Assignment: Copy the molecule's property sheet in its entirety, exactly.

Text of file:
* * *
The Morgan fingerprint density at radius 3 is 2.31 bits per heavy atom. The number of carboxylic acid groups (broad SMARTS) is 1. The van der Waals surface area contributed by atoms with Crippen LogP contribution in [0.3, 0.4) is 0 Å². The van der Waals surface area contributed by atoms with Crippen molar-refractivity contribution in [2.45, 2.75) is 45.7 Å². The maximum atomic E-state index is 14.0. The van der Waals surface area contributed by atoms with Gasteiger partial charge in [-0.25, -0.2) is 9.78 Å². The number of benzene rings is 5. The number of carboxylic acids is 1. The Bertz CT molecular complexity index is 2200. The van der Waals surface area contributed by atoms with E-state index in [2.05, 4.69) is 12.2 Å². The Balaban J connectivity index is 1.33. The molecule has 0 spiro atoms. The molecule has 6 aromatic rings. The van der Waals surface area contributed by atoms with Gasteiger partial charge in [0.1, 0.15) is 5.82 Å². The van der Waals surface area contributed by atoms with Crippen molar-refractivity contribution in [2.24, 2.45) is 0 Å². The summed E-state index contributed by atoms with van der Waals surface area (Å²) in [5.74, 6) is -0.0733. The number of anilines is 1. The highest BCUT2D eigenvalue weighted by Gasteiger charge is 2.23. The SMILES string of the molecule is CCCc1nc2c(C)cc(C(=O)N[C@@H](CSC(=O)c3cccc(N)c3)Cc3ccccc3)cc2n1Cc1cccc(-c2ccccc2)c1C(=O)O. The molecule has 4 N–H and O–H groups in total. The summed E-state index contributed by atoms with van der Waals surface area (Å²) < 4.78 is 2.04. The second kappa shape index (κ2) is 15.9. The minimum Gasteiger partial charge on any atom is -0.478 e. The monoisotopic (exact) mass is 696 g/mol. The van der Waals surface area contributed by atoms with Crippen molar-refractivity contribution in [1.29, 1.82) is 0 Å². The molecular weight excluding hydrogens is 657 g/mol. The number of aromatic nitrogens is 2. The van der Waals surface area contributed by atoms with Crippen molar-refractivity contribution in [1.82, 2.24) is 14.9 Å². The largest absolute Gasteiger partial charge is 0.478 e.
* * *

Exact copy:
The Morgan fingerprint density at radius 3 is 2.31 bits per heavy atom. The number of carboxylic acid groups (broad SMARTS) is 1. The van der Waals surface area contributed by atoms with Crippen LogP contribution in [0.3, 0.4) is 0 Å². The van der Waals surface area contributed by atoms with Crippen molar-refractivity contribution in [2.45, 2.75) is 45.7 Å². The maximum atomic E-state index is 14.0. The van der Waals surface area contributed by atoms with Gasteiger partial charge in [-0.25, -0.2) is 9.78 Å². The number of benzene rings is 5. The number of carboxylic acids is 1. The Bertz CT molecular complexity index is 2200. The van der Waals surface area contributed by atoms with E-state index in [2.05, 4.69) is 12.2 Å². The Balaban J connectivity index is 1.33. The molecule has 0 spiro atoms. The molecule has 6 aromatic rings. The van der Waals surface area contributed by atoms with Gasteiger partial charge in [0.1, 0.15) is 5.82 Å². The van der Waals surface area contributed by atoms with Crippen molar-refractivity contribution in [2.24, 2.45) is 0 Å². The summed E-state index contributed by atoms with van der Waals surface area (Å²) in [5.74, 6) is -0.0733. The number of anilines is 1. The highest BCUT2D eigenvalue weighted by Gasteiger charge is 2.23. The SMILES string of the molecule is CCCc1nc2c(C)cc(C(=O)N[C@@H](CSC(=O)c3cccc(N)c3)Cc3ccccc3)cc2n1Cc1cccc(-c2ccccc2)c1C(=O)O. The molecule has 4 N–H and O–H groups in total. The summed E-state index contributed by atoms with van der Waals surface area (Å²) < 4.78 is 2.04. The second kappa shape index (κ2) is 15.9. The minimum Gasteiger partial charge on any atom is -0.478 e. The monoisotopic (exact) mass is 696 g/mol. The van der Waals surface area contributed by atoms with Crippen molar-refractivity contribution in [1.29, 1.82) is 0 Å². The molecular weight excluding hydrogens is 657 g/mol. The number of aromatic nitrogens is 2. The van der Waals surface area contributed by atoms with Crippen molar-refractivity contribution in [1.82, 2.24) is 14.9 Å². The largest absolute Gasteiger partial charge is 0.478 e.